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The physician-patient relationship as a game of strategic information transmission


  • Kris De Jaegher

    (Vrije Universiteit Brussel, Brussels, Belgium)

  • Marc Jegers

    (Vrije Universiteit Brussel, Brussels, Belgium)


We show that the intuition underlying the supplier-induced demand (SID) hypothesis is reflected in the cheap-talk literature from game theory, and in the credence-good literature from the economics of information. Applying these theories, we conclude that a neoclassical version of the SID hypothesis is only relevant for treatment decisions involving an expensive treatment that is equally effective in curing several states, but efficient in curing only some of these states (in that a cheaper treatment is efficient otherwise). For a simple game involving such a treatment decision, we show that a Nash equilibrium exists where the patient is able to constrain the physician in inducing demand, without the market for the potentially induced treatment failing. This equilibrium allows us to derive comparative statistics and welfare results. Copyright © 2001 John Wiley & Sons, Ltd.

Suggested Citation

  • Kris De Jaegher & Marc Jegers, 2001. "The physician-patient relationship as a game of strategic information transmission," Health Economics, John Wiley & Sons, Ltd., vol. 10(7), pages 651-668.
  • Handle: RePEc:wly:hlthec:v:10:y:2001:i:7:p:651-668 DOI: 10.1002/hec.603

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    References listed on IDEAS

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    Cited by:

    1. Marcello Montefiori & Marina Resta, 2009. "A computational approach for the health care market," Health Care Management Science, Springer, vol. 12(4), pages 344-350, December.
    2. Hyndman, Kyle & Ozerturk, Saltuk, 2011. "Consumer information in a market for expert services," Journal of Economic Behavior & Organization, Elsevier, vol. 80(3), pages 628-640.
    3. Mimra, Wanda & Rasch, Alexander & Waibel, Christian, 2016. "Second opinions in markets for expert services: Experimental evidence," Journal of Economic Behavior & Organization, Elsevier, vol. 131(PB), pages 106-125.
    4. José Luis Lima R. & Javier Nuñez E., 2004. "Experimental Analysis of the Reputational Incentives in a Self Regulated Organization," Econometric Society 2004 Latin American Meetings 194, Econometric Society.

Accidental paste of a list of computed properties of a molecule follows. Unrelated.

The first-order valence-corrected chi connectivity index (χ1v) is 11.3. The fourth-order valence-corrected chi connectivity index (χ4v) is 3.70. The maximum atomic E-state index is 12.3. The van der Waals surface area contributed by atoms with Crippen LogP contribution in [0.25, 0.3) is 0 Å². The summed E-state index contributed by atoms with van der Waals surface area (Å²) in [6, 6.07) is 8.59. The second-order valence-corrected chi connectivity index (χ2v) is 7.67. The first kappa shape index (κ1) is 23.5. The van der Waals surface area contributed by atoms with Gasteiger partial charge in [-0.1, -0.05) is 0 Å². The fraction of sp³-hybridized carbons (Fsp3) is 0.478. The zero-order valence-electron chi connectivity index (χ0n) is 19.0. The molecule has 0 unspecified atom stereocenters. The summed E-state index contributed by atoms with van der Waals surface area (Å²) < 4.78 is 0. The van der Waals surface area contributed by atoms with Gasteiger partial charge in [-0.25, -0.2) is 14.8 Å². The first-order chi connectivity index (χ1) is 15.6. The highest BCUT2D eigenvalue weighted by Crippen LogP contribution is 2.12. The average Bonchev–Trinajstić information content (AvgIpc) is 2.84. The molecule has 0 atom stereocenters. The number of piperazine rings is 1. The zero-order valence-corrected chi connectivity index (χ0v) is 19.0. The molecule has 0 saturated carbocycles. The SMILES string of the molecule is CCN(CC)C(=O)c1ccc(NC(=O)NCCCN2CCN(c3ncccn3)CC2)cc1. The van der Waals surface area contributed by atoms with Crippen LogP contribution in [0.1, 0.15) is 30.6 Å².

5. Schottmüller, Christoph, 2013. "Cost incentives for doctors: A double-edged sword," European Economic Review, Elsevier, vol. 61(C), pages 43-58.
    6. Marcello Montefiori, 2008. "Information vs advertising in the market for hospital care," International Journal of Health Economics and Management, Springer, vol. 8(3), pages 145-162, September.
    7. Helmut Bester & Matthias Dahm, 2014. "Credence Goods, Costly Diagnosis, and Subjective Evaluation," Discussion Papers 2014-13, The Centre for Decision Research and Experimental Economics, School of Economics, University of Nottingham.
    8. Arrieta, Alejandro, 2007. "A Structural Misclassifcation Model to Estimate the Impact of Physician Incentives on Healthcare Utilization," MPRA Paper 6718, University Library of Munich, Germany.
    9. Karlsson, Martin, 2007. "Quality incentives for GPs in a regulated market," Journal of Health Economics, Elsevier, vol. 26(4), pages 699-720, July.
    10. F. Barigozzi & R. Levaggi, 2005. "New Developments in Physician Agency: the Role of Patient Information," Working Papers 550, Dipartimento Scienze Economiche, Universita' di Bologna.
    11. Dmitry Lubensky & Eric Schmidbauer, 2013. "Physician Overtreatment and Undertreatment with Partial Delegation," Working Papers 2013-03, Indiana University, Kelley School of Business, Department of Business Economics and Public Policy.
    12. K.J.M. De Jaegher, 2012. "The value of private information in the physician-patient relationship: a gametheoretic account," Working Papers 12-23, Utrecht School of Economics.
    13. Eric Schmidbauer & Dmitry Lubensky, 2016. "Equilibrium Informativeness in Veto-Based Delegation," Working Papers 2016-03, University of Central Florida, Department of Economics.
    14. Bin Xie & David M. Dilts & Mikhael Shor, 2006. "The physician-patient relationship: the impact of patient-obtained medical information," Health Economics, John Wiley & Sons, Ltd., vol. 15(8), pages 813-833.
    15. Dominik Erharter, 2012. "Credence goods markets, distributional preferences and the role of institutions," Working Papers 2012-11, Faculty of Economics and Statistics, University of Innsbruck.
    16. Barigozzi, Francesca & Levaggi, Rosella, 2008. "Emotions in physician agency," Health Policy, Elsevier, vol. 88(1), pages 1-14, October.
    17. Alex Barrachina & Víctor González-Chordá, 2016. "To report or not to report: Applying game theory to nursing error reporting," Working Papers 2016/14, Economics Department, Universitat Jaume I, Castellón (Spain).

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